“So Much Paris Everywhere”

This slideshow requires JavaScript.

Our walk up to Montmartre on Friday was beautiful.  By looking for back streets to walk, David found Rue Montorgueil, a delightful, pedestrian street full of markets of all kinds — fruit, vegetables, pastries, and wine — and many cafes.  When we got to the top of the hill, the view of the white dome of Sacre Couer, against the only brilliantly blue sky we’ve seen while here, was stunning.  We sat on a bench and I pulled out my notebook to write.  I noticed the young woman beside me was also writing.

We walked the narrow, cobbled lanes that wind around the hilltop, only briefly passing through the throngs of tourists at the Place du Tertre, which Lonely Planet calls “the pinnacle of touristy Paris,” then headed down the hill, on many “streets” that were stairs, to Le Progres cafe, which I’d found in two guidebooks that claim this is a cafe where Parisians, not tourists eat (a bit hard to believe entirely, since we ourselves are tourists and found it in a guidebook).  It was a lovely cafe, with huge windows looking out on the city, and some of the best food we’ve had (David had an endive and roquefort cheese salad, topped with a heap of arugula, followed by salmon with white wine foam and a top grilled to a caramel perfection, piled on vegetables, while I had the vegetable soup followed by an appetizer plate of arugula and tapenade, on a plate drizzled with pesto).  As with every meal, there was plenty of fresh baguette to sponge up all the sauces and flavors.  As we were about halfway into our meal at Le Progres cafe, the same young woman from the bench at the top of Montmartre came in and sat by the window.  She took our her small notebook and started to write.

We then headed to a small museum with the wonderful name Musee de la vie Romantique — the Museum of the Romantic Life.  Down a cobbled lane is a lovely, small house devoted to the life and work of Amandine Aurore Lucile Dupin Baronne, better known as George Sand.  Full of paintings and furniture, and featuring a sweet garden with flowers still in bloom, it was a wonderful, and free, treat.

Walking back to the Marais and our apartment, crossing yet more boulevards and squares and streets, all lined with gorgeous old buildings of stone, David looked up at one point and said, “There’s so much Paris everywhere!”

 

Advertisements

About Grace Mattern

Grace Mattern is a poet, writer, mother, grandmother, partner, friend, family member, gardener, triathlete, hiker and for 30 years was the Executive Director of the NH Coalition Against Domestic and Sexual Violence. She resigned her position at the Coalition on June 15, 2011 in order to concentrate on her writing, while continuing to engage in the movement to end violence against women as a consultant and advisor. Her chapbook Fever of Unknown Origin was published in 2001 and her full-length poetry book The Truth About Death was published in 2012.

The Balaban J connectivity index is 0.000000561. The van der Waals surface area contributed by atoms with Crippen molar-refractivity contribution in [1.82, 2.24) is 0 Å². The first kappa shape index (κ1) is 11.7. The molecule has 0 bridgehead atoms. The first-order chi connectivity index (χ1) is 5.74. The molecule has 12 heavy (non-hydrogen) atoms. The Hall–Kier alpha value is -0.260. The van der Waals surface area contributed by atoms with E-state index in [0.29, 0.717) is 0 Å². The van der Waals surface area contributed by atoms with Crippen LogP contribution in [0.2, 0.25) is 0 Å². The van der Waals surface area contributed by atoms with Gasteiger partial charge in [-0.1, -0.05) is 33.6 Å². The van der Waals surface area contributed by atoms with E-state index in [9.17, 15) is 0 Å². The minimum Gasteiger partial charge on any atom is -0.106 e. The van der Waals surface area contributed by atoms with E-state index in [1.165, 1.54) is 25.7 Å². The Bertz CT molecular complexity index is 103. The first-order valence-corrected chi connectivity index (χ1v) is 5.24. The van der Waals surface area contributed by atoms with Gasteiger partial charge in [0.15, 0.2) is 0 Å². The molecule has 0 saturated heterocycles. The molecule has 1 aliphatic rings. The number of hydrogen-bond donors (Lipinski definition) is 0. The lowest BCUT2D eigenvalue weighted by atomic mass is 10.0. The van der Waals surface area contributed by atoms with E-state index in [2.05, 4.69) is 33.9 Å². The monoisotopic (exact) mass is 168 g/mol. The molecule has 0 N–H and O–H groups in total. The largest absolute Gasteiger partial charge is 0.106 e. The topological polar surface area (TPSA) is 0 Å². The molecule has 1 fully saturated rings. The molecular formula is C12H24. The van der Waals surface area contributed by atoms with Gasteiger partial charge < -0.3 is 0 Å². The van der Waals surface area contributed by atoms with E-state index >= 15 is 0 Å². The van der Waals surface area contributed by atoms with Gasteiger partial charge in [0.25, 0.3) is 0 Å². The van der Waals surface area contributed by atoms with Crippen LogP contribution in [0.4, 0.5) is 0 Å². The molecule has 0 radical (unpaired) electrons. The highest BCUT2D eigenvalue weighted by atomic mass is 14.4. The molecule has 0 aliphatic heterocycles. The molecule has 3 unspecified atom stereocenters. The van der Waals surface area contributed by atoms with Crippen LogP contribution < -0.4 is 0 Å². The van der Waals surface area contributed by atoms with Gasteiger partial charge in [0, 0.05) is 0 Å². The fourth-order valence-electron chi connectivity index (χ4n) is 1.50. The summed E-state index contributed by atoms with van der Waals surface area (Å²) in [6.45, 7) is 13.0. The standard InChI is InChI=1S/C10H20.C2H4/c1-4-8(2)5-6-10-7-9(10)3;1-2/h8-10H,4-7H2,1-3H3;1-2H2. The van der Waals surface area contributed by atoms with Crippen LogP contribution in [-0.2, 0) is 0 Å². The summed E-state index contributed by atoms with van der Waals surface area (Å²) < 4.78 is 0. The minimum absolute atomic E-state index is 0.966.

This entry was posted in Art, Food, Travel. Bookmark the permalink.

5 Responses to “So Much Paris Everywhere”

  1. Simply Paris, simply exquisite, simply romantic. Sigh. Thanks for writing and sharing. I may have a glass of wine, put on my beret and take out my photos of old trip. Enjoy, enjoy enjoy! A bientot.

    • Grace Mattern says:

      It has been terrific for sure. Today included a stroll through the Marais, admiring the old mansions/hotels and soaking up the free museums, housed in the wonderful old buildings.

      • Grace Mattern says:

        The photos are from my iPhone. I’ve had some funny moments sneaking photos in the Musee D’Orsay, where you’re not supposed to take photos, but everyone is, with their phones. The lace was along the molding of a window, going up a wall, in the Museum of the Romantic Life. What a great name for a museum, and it’s free! So cool, the wall was covered with fabric, trimmed with lace.

  2. Which one of you is the photographer for this trip? Kudos to you! I am sure that Paris offers itself as a wonderful subject but some of these photos are so lovely. Particular the close up shot of the lace and the other of the wall of stone. Thank you!

  3. Anne says:

    The photos are stunning. Can’t wait to see more, including the “secret” Orsay photos!

Leave a Reply

Fill in your details below or click an icon to log in:

WordPress.com Logo

You are commenting using your WordPress.com account. Log Out / Change )

Twitter picture

You are commenting using your Twitter account. Log Out / Change )

Facebook photo

You are commenting using your Facebook account. Log Out / Change )

Google+ photo

You are commenting using your Google+ account. Log Out / Change )

Connecting to %s